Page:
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The Long and Short of Death Penalty Deterrence

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Recent studies of the deterrent effect of the death penalty (since 2000) have been done mostly by economists. Abstracts and citations are collected here. Although not conclusive, the weight of the evidence favors a deterrent effect, regardless of what you may hear from the anti-side spinmeisters. These studies tend to look at long-term effects.

Earlier, there were many studies done by criminologists. These studies examined short-term effects. They would ask if homicides went down after an execution and whether it mattered if the execution was well publicized. The results were mixed, but many of these studies found no deterrent effect. I have long been skeptical of this method, because I do not believe the recency effect is as important a component of deterrence as these researchers seem to believe. In a sense, I give criminals more credit for intelligence than they do. I begin with the hypothesis that an awareness that the state has the death penalty and actually enforces it will cause some people to refrain from killing. That is consistent with the general principle that incentives matter in human behavior; anyone who claims that the death penalty is an exception has the burden of proof. Awareness of the death penalty may be heightened by a recent, well-publicized execution, but it doesn't go away in a month. So a finding that the recency component of the deterrent effect, if any, is below the level a study could have detected doesn't tell us anything significant from a policy perspective. It tells us nothing about whether there is a total deterrent effect, the sum of short and long term effects, which is what we really want to know.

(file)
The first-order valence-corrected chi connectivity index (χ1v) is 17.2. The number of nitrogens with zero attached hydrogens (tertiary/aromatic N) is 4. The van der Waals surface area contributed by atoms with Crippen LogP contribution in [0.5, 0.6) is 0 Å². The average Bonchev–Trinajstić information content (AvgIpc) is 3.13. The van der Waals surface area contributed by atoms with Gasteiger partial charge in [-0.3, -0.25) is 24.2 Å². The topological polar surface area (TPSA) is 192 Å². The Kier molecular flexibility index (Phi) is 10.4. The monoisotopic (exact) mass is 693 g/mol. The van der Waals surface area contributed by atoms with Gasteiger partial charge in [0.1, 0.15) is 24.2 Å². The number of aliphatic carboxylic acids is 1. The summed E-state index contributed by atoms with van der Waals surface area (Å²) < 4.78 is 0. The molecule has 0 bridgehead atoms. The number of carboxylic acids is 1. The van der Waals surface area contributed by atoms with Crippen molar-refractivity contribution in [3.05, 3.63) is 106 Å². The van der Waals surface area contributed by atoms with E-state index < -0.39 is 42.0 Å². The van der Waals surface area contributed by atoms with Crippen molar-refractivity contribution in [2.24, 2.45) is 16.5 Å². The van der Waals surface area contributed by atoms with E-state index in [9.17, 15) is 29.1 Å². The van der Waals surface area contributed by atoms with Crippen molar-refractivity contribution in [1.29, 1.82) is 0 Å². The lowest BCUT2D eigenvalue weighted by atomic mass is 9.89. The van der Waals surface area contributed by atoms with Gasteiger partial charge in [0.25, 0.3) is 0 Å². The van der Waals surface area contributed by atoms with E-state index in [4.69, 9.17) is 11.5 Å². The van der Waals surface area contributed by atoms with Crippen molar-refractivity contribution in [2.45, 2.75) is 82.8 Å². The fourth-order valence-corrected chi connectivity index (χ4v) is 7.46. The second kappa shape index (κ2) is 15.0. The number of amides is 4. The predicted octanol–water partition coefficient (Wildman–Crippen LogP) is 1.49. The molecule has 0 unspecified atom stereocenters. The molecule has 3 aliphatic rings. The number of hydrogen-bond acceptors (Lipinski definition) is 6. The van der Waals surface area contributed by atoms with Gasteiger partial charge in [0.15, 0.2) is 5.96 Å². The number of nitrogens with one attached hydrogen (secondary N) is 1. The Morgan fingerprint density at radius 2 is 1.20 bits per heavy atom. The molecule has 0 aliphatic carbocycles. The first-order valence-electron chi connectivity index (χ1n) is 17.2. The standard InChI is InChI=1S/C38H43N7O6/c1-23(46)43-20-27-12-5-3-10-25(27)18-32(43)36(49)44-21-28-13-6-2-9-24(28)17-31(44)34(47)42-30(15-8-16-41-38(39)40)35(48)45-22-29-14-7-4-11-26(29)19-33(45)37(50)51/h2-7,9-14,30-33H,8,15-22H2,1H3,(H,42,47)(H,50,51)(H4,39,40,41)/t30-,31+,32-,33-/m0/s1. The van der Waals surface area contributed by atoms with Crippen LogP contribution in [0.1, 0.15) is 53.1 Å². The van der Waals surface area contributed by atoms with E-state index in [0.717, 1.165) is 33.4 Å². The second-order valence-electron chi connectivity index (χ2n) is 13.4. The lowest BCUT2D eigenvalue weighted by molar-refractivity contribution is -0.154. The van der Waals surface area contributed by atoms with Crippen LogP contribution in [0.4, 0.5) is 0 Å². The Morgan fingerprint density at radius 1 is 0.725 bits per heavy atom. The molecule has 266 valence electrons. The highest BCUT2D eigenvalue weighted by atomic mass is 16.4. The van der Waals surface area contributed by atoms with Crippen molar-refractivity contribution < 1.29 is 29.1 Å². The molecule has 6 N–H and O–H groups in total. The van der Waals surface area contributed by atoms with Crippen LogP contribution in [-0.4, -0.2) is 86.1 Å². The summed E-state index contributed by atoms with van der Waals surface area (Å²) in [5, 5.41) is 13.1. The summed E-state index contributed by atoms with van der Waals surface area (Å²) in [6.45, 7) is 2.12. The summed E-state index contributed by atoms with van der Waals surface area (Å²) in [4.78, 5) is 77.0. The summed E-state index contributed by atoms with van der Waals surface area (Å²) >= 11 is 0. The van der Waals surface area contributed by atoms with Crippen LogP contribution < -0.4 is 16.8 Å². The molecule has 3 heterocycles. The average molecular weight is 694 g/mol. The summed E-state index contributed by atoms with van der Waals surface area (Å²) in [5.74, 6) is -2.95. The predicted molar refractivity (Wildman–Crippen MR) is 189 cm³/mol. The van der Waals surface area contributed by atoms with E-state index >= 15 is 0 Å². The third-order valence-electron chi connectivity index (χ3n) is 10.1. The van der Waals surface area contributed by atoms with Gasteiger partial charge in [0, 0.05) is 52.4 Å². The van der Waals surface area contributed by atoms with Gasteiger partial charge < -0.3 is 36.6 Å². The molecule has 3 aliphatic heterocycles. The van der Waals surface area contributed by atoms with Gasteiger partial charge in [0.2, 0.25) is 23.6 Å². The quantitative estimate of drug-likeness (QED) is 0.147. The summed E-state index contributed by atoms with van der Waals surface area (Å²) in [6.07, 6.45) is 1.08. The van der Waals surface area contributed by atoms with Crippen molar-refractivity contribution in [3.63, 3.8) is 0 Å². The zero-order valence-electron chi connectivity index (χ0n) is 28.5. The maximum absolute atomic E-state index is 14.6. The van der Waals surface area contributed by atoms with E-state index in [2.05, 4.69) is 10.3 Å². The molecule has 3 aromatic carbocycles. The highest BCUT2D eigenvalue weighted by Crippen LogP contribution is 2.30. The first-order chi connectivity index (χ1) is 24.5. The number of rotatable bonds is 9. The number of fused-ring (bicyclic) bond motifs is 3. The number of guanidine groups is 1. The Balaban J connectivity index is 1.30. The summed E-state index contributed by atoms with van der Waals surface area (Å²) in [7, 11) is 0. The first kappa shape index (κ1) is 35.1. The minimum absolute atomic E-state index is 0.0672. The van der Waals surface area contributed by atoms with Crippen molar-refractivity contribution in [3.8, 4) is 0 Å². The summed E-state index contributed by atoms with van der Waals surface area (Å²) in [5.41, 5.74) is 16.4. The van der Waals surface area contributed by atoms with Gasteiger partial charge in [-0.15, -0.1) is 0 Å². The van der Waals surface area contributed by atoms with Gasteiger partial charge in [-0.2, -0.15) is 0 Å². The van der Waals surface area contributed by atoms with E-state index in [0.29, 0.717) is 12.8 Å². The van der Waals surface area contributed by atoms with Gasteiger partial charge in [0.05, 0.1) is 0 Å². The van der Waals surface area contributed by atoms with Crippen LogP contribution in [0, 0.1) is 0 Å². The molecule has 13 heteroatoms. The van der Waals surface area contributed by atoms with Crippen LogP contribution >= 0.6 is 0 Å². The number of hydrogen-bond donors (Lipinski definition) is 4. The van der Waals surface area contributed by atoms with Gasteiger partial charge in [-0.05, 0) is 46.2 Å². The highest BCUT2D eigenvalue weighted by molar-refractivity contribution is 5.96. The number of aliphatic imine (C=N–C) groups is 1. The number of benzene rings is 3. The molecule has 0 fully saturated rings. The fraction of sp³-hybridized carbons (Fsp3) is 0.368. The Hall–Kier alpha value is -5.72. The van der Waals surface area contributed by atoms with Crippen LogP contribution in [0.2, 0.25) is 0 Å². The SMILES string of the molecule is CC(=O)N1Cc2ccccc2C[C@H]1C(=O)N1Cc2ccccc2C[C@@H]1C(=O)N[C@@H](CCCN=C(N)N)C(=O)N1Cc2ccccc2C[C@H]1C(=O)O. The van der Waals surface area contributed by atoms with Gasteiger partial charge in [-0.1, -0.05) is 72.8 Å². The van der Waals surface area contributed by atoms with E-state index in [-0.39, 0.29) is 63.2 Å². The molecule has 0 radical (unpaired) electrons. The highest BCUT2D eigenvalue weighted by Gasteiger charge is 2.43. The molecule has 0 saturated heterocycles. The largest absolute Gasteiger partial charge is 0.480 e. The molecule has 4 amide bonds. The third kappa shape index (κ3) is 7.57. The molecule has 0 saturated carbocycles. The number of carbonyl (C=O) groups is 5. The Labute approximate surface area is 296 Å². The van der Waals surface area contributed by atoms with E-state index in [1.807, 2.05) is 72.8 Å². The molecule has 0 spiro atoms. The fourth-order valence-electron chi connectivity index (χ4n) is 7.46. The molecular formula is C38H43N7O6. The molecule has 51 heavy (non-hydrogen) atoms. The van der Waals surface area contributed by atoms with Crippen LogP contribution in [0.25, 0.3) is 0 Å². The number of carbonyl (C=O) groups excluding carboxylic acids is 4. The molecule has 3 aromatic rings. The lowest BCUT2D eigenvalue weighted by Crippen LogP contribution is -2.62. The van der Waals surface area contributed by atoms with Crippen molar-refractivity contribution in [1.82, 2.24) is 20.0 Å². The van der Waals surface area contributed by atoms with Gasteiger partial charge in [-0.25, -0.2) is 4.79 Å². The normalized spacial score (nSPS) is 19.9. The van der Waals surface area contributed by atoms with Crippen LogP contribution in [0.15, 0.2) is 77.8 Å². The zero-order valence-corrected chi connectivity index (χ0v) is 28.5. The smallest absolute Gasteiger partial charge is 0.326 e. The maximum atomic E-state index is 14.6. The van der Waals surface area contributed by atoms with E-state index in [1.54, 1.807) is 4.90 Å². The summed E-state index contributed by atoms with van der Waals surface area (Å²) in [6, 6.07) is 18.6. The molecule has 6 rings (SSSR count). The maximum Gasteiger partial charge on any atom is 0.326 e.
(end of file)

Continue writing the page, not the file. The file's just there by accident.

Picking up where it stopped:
The September issue of Criminology, volume 47, number 4, has a new study on the short term effects.


The article is by Kenneth Land of Duke U., Raymond Teske of Sam Houston S.U., and Hui Zheng of Duke. The title is The Short Term Effects of Executions on Homicides: Deterrence, Displacement, or Both? Here is the abstract:

Does the death penalty save lives? In recent years, a new round of research has been using annual time-series panel data from the 50 U.S. states for 25 or so years from the 1970s to the late 1990s that claims to find many lives saved through reductions in subsequent homicide rates after executions. This research, in turn, has produced a round of critiques, which concludes that these findings are not robust enough to model even small changes in specifications that yield dramatically different results. A principal reason for this sensitivity of the findings is that few state-years exist (about 1 percent of all state-years) in which six or more executions have occurred. To provide a different perspective, we focus on Texas, a state that has used the death penalty with sufficient frequency to make possible relatively stable estimates of the homicide response to executions. In addition, we narrow the observation intervals for recording executions and homicides from the annual calendar year to monthly intervals. Based on time-series analyses and independent validation tests, our best-fitting model shows that, from January 1994 through December 2005, evidence exists of modest, short-term reductions in homicides in Texas in the first and fourth months that follow an execution--about 2.5 fewer homicides total. Another model suggests, however, that in addition to homicide reductions, some displacement of homicides may be possible from one month to another in the months after an execution, which reduces the total reduction in homicides after an execution to about .5 during a 12-month period. Implications for additional research and the need for future analysis and replication are discussed.
At the end of the Data and Methods section, the authors say this: